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Collaborative leadership in voluntary organisations
Collaborative leadership in voluntary organisations

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5.1 The Trussell Trust and campaigning

The Trussell Trust is an interesting example of an organisation that has maintained a high degree of independence, providing trenchant critique of the government’s policies in relation to poverty in the UK. The Trust won the Overall Award at the 2016 Civil Society Awards, with the chair of the judges praising the organisation for its ‘constructive’ work with government and its campaigning.

The Trussell Trust logo. Including the slogan: Stop UK hunger.
Figure 5 The Trussell Trust logo

Nevertheless, the evening witnessed some drama as the Trust’s chief executive, David McAuley, in accepting the award took the opportunity to challenge the UK government. He said:

I want to thank you for putting me in front of a government minister. We can’t get in front of government ministers because we are so vocal and we give the people a voice. And we actually put people up to say that this has to stop happening in the fifth most powerful economy in the world. We have got to do something to make a difference in the lives of these people. They are not spongers and scroungers and feckless. They are hardworking people.

I want to make a difference and I want to help people. I want to sit down with government and challenge them to do things slightly differently, and give people a chance.

(Civil Society, 2016)

This episode is perhaps characteristic of a debate concerning poverty and foodbanks in the UK that has become highly politicised. In 2019, the Trussell Trust continued to challenge government policy, leading a campaign against the five week wait for Universal Credit, #5WeeksTooLong. Labour politicians believe there is a legitimate case to answer regarding the impact of austerity and Conservatives believe that these problems are not new and that Labour has hijacked and amplified the issue. Is such politicisation a bad thing, though? Is the generation of a great deal of political heat around issues something that should be avoided? Not necessarily.

An agonistic approach to collaborative leadership in the voluntary sector does not simply suggest a more conflictual approach behind closed doors, but also opens the possibility that organisations can learn to be more vociferous in public as well.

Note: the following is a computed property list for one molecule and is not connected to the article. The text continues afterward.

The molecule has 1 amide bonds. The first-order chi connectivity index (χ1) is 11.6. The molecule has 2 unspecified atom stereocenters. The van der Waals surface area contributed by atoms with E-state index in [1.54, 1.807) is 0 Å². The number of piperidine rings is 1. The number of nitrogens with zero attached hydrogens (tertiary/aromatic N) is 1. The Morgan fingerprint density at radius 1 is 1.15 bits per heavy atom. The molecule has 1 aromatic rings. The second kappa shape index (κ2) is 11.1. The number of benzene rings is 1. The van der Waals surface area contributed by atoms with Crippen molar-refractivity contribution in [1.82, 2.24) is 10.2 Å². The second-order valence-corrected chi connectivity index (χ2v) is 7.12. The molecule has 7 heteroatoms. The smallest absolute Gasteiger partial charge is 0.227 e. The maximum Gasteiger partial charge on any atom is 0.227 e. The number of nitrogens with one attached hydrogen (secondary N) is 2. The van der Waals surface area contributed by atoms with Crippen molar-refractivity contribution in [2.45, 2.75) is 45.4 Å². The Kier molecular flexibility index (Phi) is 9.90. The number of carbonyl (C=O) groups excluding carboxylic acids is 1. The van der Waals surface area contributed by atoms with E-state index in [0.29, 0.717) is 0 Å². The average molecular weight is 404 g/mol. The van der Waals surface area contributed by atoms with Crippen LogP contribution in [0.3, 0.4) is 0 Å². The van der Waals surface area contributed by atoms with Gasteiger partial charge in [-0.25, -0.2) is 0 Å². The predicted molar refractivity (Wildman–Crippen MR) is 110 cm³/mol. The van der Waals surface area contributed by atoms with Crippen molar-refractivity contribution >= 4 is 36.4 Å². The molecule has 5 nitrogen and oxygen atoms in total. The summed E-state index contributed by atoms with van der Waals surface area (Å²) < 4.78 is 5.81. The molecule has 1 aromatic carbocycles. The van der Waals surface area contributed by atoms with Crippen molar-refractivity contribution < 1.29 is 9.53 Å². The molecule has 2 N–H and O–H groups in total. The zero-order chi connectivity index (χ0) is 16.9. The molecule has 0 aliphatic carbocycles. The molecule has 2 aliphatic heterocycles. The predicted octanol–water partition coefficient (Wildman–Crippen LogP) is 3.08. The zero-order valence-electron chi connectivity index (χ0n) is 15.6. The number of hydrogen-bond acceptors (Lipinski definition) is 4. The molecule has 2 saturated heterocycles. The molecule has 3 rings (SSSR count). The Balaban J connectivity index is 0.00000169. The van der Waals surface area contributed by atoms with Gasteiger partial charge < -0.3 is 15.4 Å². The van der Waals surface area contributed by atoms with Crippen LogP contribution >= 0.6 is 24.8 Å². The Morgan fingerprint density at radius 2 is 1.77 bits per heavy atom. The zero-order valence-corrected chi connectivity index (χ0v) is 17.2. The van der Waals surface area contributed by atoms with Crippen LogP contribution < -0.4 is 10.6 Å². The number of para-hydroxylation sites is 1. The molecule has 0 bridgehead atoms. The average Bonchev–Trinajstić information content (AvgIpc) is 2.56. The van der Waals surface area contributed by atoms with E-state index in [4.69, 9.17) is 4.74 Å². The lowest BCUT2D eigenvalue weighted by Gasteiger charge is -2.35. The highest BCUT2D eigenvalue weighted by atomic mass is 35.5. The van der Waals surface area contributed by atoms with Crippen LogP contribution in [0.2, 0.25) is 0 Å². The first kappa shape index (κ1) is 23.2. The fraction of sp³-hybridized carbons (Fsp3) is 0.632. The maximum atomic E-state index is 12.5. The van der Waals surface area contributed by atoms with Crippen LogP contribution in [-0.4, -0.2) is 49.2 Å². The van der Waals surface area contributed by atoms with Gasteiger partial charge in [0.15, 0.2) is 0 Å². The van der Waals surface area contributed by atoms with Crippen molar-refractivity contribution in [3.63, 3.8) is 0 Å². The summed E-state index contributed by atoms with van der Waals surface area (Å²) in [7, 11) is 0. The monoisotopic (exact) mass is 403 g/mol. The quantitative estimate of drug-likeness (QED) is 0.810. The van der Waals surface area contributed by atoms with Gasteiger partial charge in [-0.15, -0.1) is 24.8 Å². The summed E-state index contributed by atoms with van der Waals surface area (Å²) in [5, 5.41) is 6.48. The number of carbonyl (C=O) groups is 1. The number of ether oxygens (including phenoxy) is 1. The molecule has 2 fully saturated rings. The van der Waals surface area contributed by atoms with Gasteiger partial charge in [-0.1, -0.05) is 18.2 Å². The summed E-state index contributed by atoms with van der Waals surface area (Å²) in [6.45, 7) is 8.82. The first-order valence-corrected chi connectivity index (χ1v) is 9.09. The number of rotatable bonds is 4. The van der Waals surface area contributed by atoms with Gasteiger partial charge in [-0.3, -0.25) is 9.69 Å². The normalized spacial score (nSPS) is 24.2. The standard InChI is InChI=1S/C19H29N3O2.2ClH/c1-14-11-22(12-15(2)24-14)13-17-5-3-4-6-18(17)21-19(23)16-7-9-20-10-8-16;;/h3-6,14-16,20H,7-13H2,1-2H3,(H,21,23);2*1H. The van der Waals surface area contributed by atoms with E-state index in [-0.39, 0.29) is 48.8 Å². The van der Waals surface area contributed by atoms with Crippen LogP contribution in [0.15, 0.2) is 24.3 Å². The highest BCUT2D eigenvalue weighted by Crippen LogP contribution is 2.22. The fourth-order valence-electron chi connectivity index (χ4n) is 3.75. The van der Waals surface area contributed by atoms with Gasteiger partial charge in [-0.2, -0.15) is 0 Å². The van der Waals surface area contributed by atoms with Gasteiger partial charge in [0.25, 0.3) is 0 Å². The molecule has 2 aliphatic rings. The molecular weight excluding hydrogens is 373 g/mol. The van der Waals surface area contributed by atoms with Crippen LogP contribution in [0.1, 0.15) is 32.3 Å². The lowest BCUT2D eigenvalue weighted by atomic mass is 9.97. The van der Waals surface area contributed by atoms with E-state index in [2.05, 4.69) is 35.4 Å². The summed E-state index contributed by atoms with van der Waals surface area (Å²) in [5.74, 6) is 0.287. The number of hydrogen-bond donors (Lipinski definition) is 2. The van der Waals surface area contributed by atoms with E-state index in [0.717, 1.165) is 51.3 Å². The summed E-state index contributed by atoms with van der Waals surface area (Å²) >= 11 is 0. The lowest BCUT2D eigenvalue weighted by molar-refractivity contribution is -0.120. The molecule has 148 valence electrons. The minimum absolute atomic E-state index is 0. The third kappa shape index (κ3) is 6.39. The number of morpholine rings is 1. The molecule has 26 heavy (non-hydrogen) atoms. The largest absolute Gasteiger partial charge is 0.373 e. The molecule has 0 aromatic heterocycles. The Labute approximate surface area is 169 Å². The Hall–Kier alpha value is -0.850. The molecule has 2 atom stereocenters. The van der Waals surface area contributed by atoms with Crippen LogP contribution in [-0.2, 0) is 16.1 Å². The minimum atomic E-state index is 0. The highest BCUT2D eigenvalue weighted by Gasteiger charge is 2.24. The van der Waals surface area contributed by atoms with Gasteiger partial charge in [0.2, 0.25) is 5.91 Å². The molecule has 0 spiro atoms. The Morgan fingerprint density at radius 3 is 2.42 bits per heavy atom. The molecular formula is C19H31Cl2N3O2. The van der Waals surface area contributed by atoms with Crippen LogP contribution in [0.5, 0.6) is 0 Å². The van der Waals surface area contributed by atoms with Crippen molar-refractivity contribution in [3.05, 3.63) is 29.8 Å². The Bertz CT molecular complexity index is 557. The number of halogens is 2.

An agonistic approach might involve actively campaigning for or against certain things that organisations know will run counter to a particular government’s prevailing political preferences. Collaborative leadership need not mean bringing others with you in a consensual relationship, and could mean persuading others of the urgency of a problem or solution in conflictual ways.

In practice, organisations should consider a balanced approach that adopts strategies of agonistic challenge, but also ways of ‘quietly’ influencing government and other organisations from the inside.

That said, agonism provides an alternative ethos to that of partnership and it is worth reflecting on what such an approach might mean in practice. This is precisely what you will do in the closing activity of the week.

Activity 2 Debating independence and agonism for the voluntary sector

Timing: Allow about 45 minutes

You will find two threads in the discussion forum [Tip: hold Ctrl and click a link to open it in a new tab. (Hide tip)]   for this activity. The first asks what it means to be an independent voluntary sector. The second asks what kind of practices you might follow in order to become more agonistic in your approach with other organisations. Bear in mind that agonism does not mean open hostility but an engaged form of challenge filtered through the norms of liberal-democratic practice. Spend 15 minutes writing in one of the discussion threads (or both if you like). Please do share your experiences, as well as your opinions, and answer the points made by other learners (we have allowed 30 minutes of your time for this).

You might also want to reflect on the topic of agnostic practice. What would it mean to be more agonistic in your approach to other organisations? Reflect on this question and make notes under the following headings.

  • Where would agonism usefully unpack issues that are currently covered over?
  • How would you retain a constructive relationship with another organisation, whilst engaging in agonistic challenge?


There is of course no one correct answer to issues around independence or how you might become more agonistic in your work. What is vital here is your experience and your willingness to experiment with different approaches. Our role in this process is to introduce an alternative guiding ethos to that of partnership. We are not saying that partnership is redundant: people, of course, need to be able to work effectively together to tackle some of the great problems facing our communities. One can also find good examples of challenge within partnerships. However, agonism provides an alternative and democratically necessary framework for envisaging how you might plan your engagements with external organisations.

A man in a green jumper is holding a tin in his left hand.
Figure 6 The Trussell Trust provides emergency food and support to people in poverty

Practice of the week: agonistic conflict

Agonism is both a concept and a practice. It is informed by theories of democratic practice within an environment of liberalism. Agonism can be viewed as a practice that encompasses micro-interactions – i.e. those between people in a single organisation – and also something that informs an ethos. How agonism manifests in various contexts will vary significantly.